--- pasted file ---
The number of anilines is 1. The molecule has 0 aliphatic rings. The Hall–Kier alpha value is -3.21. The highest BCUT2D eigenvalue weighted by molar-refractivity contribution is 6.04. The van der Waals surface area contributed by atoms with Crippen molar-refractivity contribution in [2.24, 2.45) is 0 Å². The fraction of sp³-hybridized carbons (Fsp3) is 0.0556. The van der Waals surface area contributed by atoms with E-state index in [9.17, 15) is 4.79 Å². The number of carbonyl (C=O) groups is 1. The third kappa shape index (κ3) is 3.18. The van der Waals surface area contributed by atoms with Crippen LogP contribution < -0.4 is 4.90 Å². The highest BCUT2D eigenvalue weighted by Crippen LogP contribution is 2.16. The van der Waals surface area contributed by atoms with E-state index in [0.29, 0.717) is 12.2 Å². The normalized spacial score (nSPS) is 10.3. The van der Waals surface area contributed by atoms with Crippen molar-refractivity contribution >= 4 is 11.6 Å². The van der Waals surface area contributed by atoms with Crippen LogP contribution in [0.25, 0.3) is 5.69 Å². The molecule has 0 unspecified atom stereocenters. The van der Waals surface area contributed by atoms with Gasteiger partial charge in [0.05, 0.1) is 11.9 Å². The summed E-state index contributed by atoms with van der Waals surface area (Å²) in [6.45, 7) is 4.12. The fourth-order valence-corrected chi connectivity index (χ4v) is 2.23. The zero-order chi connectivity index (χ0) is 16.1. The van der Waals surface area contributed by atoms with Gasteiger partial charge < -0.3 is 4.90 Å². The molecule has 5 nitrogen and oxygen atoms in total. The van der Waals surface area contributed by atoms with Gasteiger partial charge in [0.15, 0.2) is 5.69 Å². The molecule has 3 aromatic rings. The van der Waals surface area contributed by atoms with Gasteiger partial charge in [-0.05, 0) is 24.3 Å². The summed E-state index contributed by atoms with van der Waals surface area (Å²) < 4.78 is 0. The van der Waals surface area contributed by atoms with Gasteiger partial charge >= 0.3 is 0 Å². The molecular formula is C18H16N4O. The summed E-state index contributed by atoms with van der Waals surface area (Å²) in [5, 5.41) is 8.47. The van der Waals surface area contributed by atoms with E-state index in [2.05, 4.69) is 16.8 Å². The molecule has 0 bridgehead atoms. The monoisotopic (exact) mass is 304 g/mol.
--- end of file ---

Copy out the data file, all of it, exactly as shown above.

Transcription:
The number of anilines is 1. The molecule has 0 aliphatic rings. The Hall–Kier alpha value is -3.21. The highest BCUT2D eigenvalue weighted by molar-refractivity contribution is 6.04. The van der Waals surface area contributed by atoms with Crippen molar-refractivity contribution in [2.24, 2.45) is 0 Å². The fraction of sp³-hybridized carbons (Fsp3) is 0.0556. The van der Waals surface area contributed by atoms with E-state index in [9.17, 15) is 4.79 Å². The number of carbonyl (C=O) groups is 1. The third kappa shape index (κ3) is 3.18. The van der Waals surface area contributed by atoms with Crippen LogP contribution < -0.4 is 4.90 Å². The highest BCUT2D eigenvalue weighted by Crippen LogP contribution is 2.16. The van der Waals surface area contributed by atoms with E-state index in [0.29, 0.717) is 12.2 Å². The normalized spacial score (nSPS) is 10.3. The van der Waals surface area contributed by atoms with Crippen molar-refractivity contribution >= 4 is 11.6 Å². The van der Waals surface area contributed by atoms with Crippen LogP contribution in [0.25, 0.3) is 5.69 Å². The molecule has 0 unspecified atom stereocenters. The van der Waals surface area contributed by atoms with Gasteiger partial charge in [0.05, 0.1) is 11.9 Å². The summed E-state index contributed by atoms with van der Waals surface area (Å²) in [6.45, 7) is 4.12. The fourth-order valence-corrected chi connectivity index (χ4v) is 2.23. The zero-order chi connectivity index (χ0) is 16.1. The van der Waals surface area contributed by atoms with Gasteiger partial charge < -0.3 is 4.90 Å². The molecule has 5 nitrogen and oxygen atoms in total. The van der Waals surface area contributed by atoms with Gasteiger partial charge in [0.15, 0.2) is 5.69 Å². The molecule has 3 aromatic rings. The van der Waals surface area contributed by atoms with Gasteiger partial charge in [-0.05, 0) is 24.3 Å². The summed E-state index contributed by atoms with van der Waals surface area (Å²) < 4.78 is 0. The van der Waals surface area contributed by atoms with Gasteiger partial charge >= 0.3 is 0 Å². The molecular formula is C18H16N4O. The summed E-state index contributed by atoms with van der Waals surface area (Å²) in [5, 5.41) is 8.47. The van der Waals surface area contributed by atoms with E-state index in [2.05, 4.69) is 16.8 Å². The molecule has 0 bridgehead atoms. The monoisotopic (exact) mass is 304 g/mol.